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5 Lessons I Learned After Opening My First Business at 21

People establish businesses for different reasons. It could be because they wanted to monetize their passion, saw an opportunity in the market, or to simply be their own boss. I’ve always aspired to build a business that revolved around what I loved so the responsibilities wouldn’t feel like a burden when it gets tough.

My partners and I didn’t have any experience in the Food Industry, and the only thing we knew was that we loved Japanese and Hawaiian food. We opened the restaurant fueled by nothing but confidence in ourselves and lessons from our ongoing college education.

Though opening day was one of the happiest days of my life, it didn’t stop there. In fact, it was only the beginning of my journey in the ups and downs of being a business owner.

Here are 5 important points I’ve realized while keeping the business afloat:

1. Loving to learn can go a long way

Given the fact that none of my partners and I had any professional experience in the food industry, we didn’t believe we were doomed. We hired a Professional Consultant who has been in the industry for a respectable amount of time that taught us what we needed to know such as where to get the necessary equipment, proper employee shifting schedules, where to get our suppliers, and even some leadership training.

He also referred a highly-competent Japanese Chef who taught us all the basics in a restaurant setting. Growing up unexposed to the kitchen, we had to allot a few days for the chef to teach us, especially me, first-level skills such as dicing, julienne, etc.

I didn’t allow my inexperience in the kitchen to stop me from making my dream come true. I kept trying until I knew more than enough, and to this day I’m still learning.

“Life is a succession of lessons which must be lived to be understood.” – Helen Keller

2. There will always be naysayers

Before the restaurant even opened, there were already naysayers. Even the photographers during our first food photoshoot doubted us. Whether it’s family, friends, or strangers, it’s important to remember why you started. The naysayers challenged me to push harder to work on the business to the point that I thought I was going crazy.

Our vision and mission echoed in my head and it overpowered the negative comments of those who doubted the business. Now, we serve customers daily and some of them have reached out to us to appreciate what we offer. That’s one of the things that keeps me going and believe me, it’s almost the best feeling.

3. People will step on you if you let them

A month after we opened, we were falsely accused of food poisoning and threatened to post on social media. As a restaurant owner that is one of the worst things to be accused of. Our staff were harassed almost every day for a week by this person who was asking for an apology for something we didn’t commit.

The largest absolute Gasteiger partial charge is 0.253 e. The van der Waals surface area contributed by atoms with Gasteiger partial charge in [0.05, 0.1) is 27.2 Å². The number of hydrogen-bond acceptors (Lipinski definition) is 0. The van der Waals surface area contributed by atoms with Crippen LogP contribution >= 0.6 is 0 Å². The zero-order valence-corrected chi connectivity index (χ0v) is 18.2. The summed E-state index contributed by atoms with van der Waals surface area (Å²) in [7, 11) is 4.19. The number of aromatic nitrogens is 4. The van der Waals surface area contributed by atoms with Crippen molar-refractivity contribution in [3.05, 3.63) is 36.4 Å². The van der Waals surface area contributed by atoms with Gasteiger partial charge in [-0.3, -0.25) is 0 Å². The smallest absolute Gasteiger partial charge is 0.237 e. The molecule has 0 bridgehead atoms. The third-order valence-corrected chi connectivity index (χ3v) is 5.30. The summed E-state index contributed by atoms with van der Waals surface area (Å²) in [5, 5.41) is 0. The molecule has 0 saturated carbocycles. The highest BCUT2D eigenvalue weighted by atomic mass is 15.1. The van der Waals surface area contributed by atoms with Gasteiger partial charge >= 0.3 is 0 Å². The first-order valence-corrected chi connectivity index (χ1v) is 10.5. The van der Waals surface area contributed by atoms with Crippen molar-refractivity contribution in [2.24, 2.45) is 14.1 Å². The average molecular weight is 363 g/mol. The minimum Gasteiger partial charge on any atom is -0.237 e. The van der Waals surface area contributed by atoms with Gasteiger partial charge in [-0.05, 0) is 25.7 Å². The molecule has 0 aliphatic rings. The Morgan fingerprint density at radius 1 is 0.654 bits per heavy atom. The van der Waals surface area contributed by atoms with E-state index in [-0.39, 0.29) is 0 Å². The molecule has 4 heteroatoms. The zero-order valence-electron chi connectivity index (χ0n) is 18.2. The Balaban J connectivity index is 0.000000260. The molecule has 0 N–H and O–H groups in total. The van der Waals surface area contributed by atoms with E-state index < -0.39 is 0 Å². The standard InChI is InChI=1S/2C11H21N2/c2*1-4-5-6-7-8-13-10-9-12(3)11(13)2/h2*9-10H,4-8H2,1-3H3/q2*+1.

We investigated, stood our ground, didn’t apologize (it can be used against you), and informed the person that we forwarded this matter to our lawyer. We never heard from them ever again immediately after that. Some people are just looking for ways to bring your business down and you shouldn’t let them.

4. First-mover advantage shouldn’t make you complacent

Although the concept has existed in Western countries, it’s entirely new where I’m from (The Philippines). This was a calculated risk we were willing to take knowing it’s an untapped market. As the first in the country, it was an audacious endeavor where anything can happen. Being the first-mover meant that we could commit mistakes faster, thus learning instantly, and then improve.

There had to be a constant will to innovate even if we had no direct competitors yet. Eventually, we had competitors and this compelled us to brainstorm new strategies and ideas to promote our business.

I’ve never even heard of Guerilla Marketing before! We resorted to those methods with the mindset that being the first doesn’t matter. What matters is being the best and we continuously develop our concept to achieve that.

“Take chances, make mistakes. That’s how you grow. Pain nourishes your courage. You have to fail in order to practice being brave.” – Mary Tyler Moore

5. Staying close to people that support you is important

My core group of friends since high school are one of the biggest fans of my restaurant. We would have group chats on Facebook Messenger and suddenly one of them will say they’re craving for food in my restaurant. Soon, all of them wanted it.

Now, they’re not saying they like it just because they’re my friends, but because they genuinely believe in me, the concept, and see my potential to grow. This continues to be one of my sources of inspiration, and for that I am forever grateful. In a sea of people who doubt you, find the few who believe in you through thick and thin.

Have you started your own business? What was your experiences? Leave your thoughts below!

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